Calm was the day in late July
And bright was the sun across the sky
But inside his chest the calm had broken
Governor Sinner had started croakin’.
I laughed the first time I read that, and I’m still laughing every time I think about it. It’s a poem written by a sixth grader from Turtle Lake about Governor George Sinner’s heart attack in 1991.
Well, Bud Sinner has finished croakin’. There. I said it. Bud Sinner. That’s the first time I’ve called him anything but “Governor” in more than 30 years. It wasn’t just respect for the office that kept me calling him that, it was respect for the man. Our last really good governor. He died March 19, in the presence of his great big family.
Governor Sinner was a careful and thoughtful man. He didn’t screw up much. He pretty much got things right. But sometimes he took things on that he wasn’t very good at, and had to do a little on-the-job training.
One of those things was hunting. When he came west to be governor from his home in Casselton, he hadn’t hunted much, but as a new westerner, he wanted to learn, and he did. He got pretty good at it, eventually, thanks to the patience of a few of his friends and his sons. Here are a couple of my memories.
I was the State Tourism Director when Sinner was governor, and whenever I had an outdoors writer or outdoors television show personality in the state to do a hunting story, I’d call and ask him if he’d like to go hunting with us. He almost always said yes. Not only did he enjoy it, but he saw the promotional value in it for the state. And of course the writers and TV producers loved being able to do a story about going hunting with a governor.
I took a big-time writer to my farmer friend Vern Fredrick’s place and the governor came along. There was a little snow on the ground, and the governor didn’t own any hunting boots, so he came in street shoes with four-buckle overshoes on. We were walking along Louse Creek when a pheasant got up and the governor shot it. It landed across the creek, which was pretty narrow at that point, and he walked up to the creek bank, set his gun down, backed up a couple steps, and took a mighty leap to get across the creek. He didn’t make it, and landed in ankle deep water, just deep enough to get a little water inside his overshoes.
He was game, though. I handed him his gun and he picked up the bird and hunted that side of the creek until we got to a crossing. And hunted a while longer with wet feet. When the story appeared in a magazine, it said “Governor George Sinner cleared two feet of a three-foot creek.”
Another time we were hunting the same ranch with Tony Dean, who was doing one his outdoors television shows. Our host, Vern, was taking us from one end of the ranch to the other. Tony and the governor were riding in the back of Vern’s beat-up old pickup and the cameraman and I were following behind. As we were driving along slowly on a bumpy two-track trail, a pheasant got up beside the pickup. The Governor raised up his old ten-gauge and shot at it from the back of the moving pickup. By some miracle, he hit it and it dropped into the field.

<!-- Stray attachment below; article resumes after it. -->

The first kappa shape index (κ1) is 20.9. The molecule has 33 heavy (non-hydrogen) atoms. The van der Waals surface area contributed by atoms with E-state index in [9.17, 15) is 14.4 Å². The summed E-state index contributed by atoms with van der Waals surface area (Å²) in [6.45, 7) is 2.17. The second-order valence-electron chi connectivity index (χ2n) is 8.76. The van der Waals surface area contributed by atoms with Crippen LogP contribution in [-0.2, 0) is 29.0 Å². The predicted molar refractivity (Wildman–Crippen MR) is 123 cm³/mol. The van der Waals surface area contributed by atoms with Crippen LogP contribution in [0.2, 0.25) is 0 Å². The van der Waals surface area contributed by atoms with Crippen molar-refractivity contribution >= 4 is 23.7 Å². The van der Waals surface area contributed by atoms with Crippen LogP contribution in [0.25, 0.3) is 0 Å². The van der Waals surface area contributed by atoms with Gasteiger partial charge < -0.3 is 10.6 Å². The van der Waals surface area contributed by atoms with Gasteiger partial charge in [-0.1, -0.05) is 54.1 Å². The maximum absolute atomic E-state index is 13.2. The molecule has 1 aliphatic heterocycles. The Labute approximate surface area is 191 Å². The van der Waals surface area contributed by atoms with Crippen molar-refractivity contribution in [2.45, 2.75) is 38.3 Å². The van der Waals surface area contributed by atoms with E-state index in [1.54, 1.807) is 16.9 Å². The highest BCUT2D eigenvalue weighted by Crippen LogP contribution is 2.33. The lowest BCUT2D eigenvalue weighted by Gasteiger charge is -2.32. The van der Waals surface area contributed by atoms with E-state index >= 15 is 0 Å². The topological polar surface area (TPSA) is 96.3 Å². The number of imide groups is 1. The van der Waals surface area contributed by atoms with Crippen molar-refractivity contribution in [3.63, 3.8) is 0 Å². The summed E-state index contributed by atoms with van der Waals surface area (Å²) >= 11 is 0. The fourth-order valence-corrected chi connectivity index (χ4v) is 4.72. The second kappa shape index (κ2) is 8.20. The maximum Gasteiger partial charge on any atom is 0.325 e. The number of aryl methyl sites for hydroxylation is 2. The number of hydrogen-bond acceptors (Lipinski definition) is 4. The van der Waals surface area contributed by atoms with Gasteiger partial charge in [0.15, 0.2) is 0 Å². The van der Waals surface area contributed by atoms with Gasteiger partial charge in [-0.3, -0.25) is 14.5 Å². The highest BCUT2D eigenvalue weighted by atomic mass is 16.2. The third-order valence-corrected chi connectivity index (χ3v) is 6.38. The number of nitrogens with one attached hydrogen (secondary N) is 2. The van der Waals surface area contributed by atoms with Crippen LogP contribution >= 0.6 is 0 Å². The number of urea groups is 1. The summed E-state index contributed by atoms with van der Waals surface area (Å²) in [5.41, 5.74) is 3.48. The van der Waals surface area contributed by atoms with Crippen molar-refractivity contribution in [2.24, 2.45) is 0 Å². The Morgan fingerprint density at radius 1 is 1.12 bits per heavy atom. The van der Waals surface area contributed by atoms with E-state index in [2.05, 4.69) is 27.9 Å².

I swear, in all my years of hunting it was the best (okay, maybe luckiest) shot I ever saw. Two problems, though. He shot it from a vehicle, which is not allowed, and it was a hen. Luckily, Tony’s cameras were not running.
He shouted at Vern “Stop, I got it!” Tony leaned out around to the cab of the pickup and said “Don’t stop, Vern. It was a hen.” Vern kept going.
THE DAY WE LOST THE GOVERNOR
Back in the 1970s and 80s, North Dakota was part of a five-state tourism consortium with South Dakota, Montana, Wyoming and Nebraska, called the Old West Trail Foundation. Governors were pretty interested in the tourism industry in those days, and from time to time we’d have a “Tourism Summit” and the five governors would attend. They were usually held at some nice destination resort and it was a chance for the five of them to get together and visit and relax.
One year we were in the Black Hills, and in the afternoon we had some kind of event up at Mount Rushmore. Governor Sinner’s driver that trip was Bob Jansen, his press secretary. There must have been some kind of big dignitary there, because South Dakota Governor George Mickelson, a good friend of Sinner’s although they wore different political stripes, made a dramatic arrival in front of the four faces in an Army helicopter.
When the ceremony was over we all headed back to Rapid City to our headquarters hotel, the historic Alex Johnson. Shortly after I got to my room, Bob Jansen called me and said he couldn’t find the governor, and asked if he had ridden back from Mt. Rushmore with me. I said no, I thought he was riding with you.